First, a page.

Dan Ige, Give and Take

By Ben Duffy Jun 26, 2018

Dan Ige climbed into the Octagon at UFC 225 on June 9 still in search of his first win in the Ultimate Fighting Championship. When the 26-year-old Hawaiian stepped back out after less than a minute of work, he was the possessor not only of a 1-1 UFC record but an authoritative technical knockout of Mike Santiago.

While Ige had no particular reason to think UFC 225 was a do-or-die situation for his young career, his opponent likely did. Santiago, a fellow veteran of Dana White’s Tuesday Night Contender Series, was 0-2 in the UFC going into their fight and may have felt like his back was against the wall. On top of that, the event took place in Santiago’s hometown of Chicago.

Faced with a partisan crowd and an opponent who was probably fighting for his job, Ige showed no indications whatsoever of feeling pressure. He closed the distance on the taller man immediately, rocked him with punches and hustled him to the floor. Within 15 seconds he was in mount, and soon thereafter took his opponent’s back and locked in a body triangle. From there, Ige finished the fight with a cold precision belying his relative inexperience. As Santiago covered up and attempted to avoid the incoming strikes, Ige calmly picked his spots, avoided delivering any illegal blows and hit his opponent with thudding power. At a mere 50 seconds of Round 1, it was over.

While Ige handled the high-stakes bout like a seasoned veteran, he is clearly relieved to have that milestone behind him.

“It definitely is a good feeling,” Ige told Sherdog.com. “Pressure relieved. I don’t think I was necessarily fighting for my job, but if I were to take another loss, it’s not a good thing to start off 0-2 in the UFC and be on the verge of getting cut, so it was a good thing to go in and not just get a win but make a statement. I think I’m in a solid spot right now.”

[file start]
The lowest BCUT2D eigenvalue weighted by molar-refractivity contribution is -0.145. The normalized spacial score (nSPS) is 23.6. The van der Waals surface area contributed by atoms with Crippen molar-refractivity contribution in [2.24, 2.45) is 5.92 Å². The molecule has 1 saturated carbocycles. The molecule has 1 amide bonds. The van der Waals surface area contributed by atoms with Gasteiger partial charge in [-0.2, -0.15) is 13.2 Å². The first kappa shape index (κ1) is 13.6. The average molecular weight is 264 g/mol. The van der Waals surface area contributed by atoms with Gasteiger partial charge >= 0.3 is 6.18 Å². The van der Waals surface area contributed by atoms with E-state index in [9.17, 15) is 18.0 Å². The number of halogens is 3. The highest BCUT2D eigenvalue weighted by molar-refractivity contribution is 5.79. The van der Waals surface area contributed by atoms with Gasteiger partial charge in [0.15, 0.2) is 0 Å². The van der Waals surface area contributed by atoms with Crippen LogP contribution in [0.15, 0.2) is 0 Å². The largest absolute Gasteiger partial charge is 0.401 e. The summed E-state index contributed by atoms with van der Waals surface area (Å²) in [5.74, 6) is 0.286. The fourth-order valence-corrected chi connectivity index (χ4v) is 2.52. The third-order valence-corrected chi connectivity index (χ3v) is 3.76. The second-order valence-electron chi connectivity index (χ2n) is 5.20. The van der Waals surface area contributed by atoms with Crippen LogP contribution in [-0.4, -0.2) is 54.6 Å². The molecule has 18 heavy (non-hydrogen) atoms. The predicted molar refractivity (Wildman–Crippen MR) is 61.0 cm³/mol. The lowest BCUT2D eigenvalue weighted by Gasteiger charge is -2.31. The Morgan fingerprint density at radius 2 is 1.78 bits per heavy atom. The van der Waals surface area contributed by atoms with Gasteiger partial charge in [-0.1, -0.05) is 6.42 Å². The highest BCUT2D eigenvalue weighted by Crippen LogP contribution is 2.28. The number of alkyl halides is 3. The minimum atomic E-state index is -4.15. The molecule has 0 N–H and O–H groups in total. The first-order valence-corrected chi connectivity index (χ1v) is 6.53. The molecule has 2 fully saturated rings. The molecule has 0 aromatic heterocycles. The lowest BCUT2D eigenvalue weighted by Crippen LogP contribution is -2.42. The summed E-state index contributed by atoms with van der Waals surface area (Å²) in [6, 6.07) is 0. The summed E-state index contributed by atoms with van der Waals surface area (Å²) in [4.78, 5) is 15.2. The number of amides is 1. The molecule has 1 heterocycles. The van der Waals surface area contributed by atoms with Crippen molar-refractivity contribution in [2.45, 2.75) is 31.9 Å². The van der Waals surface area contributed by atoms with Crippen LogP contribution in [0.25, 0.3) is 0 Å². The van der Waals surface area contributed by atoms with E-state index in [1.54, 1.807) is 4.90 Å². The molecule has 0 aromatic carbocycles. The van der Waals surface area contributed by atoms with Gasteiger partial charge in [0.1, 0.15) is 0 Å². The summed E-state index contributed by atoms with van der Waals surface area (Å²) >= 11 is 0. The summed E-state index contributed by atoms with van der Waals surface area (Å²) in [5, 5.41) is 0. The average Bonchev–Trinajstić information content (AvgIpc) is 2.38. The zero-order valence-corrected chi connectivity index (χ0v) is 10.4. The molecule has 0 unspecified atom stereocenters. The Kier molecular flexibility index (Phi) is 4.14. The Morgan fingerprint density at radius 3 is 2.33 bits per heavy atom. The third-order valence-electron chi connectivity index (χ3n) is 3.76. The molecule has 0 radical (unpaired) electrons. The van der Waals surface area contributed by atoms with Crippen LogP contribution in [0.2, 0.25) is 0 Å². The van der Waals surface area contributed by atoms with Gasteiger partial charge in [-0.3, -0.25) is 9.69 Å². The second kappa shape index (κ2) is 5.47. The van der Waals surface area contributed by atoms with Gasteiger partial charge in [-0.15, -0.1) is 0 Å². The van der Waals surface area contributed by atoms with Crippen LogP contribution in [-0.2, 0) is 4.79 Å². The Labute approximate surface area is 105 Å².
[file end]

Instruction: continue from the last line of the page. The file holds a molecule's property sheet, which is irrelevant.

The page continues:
Ige claims that taking the fight to Santiago right out of the gate was a conscious choice.

“I think people expected our fight to be a war, a ‘Fight of the Night’-type fight, just because of our styles,” Ige said. “Me and Mike, we’re kind of the same in that we come forward, we like to pressure, we don’t like to sit back and wait for the fight to come to us. Because of that, I knew it could come down to whoever pulled the trigger [first].

“In the first few seconds, I was kind of feeling him out, and then I just had a thought, like ‘What am I waiting for?’” he added. “Right then, I just kind of pulled that trigger and went for it. I could tell I hurt him with that first shot, and I realized that I could finish the fight right then, so I kept after it.”

Ige made news in the immediate aftermath of UFC 225 for his bluntly spoken views on weight cutting. Ige, who cuts a very modest amount of weight by modern UFC standards and claims to enter the cage less than 10 pounds heavier than he weighed in, criticized fighters who put their fights in jeopardy by cutting extreme amounts of water weight. Ige maintains that his distaste for weight-cutting culture stems as much from practicality as from any abstract sense of fair play. He knows that many fighters in his same situation might try cutting all the way to bantamweight rather than standing on principle as he does. One is his friend and sometime training partner Khabib Nurmagomedov, whose weight cut is as grueling -- and precarious -- as any in the sport.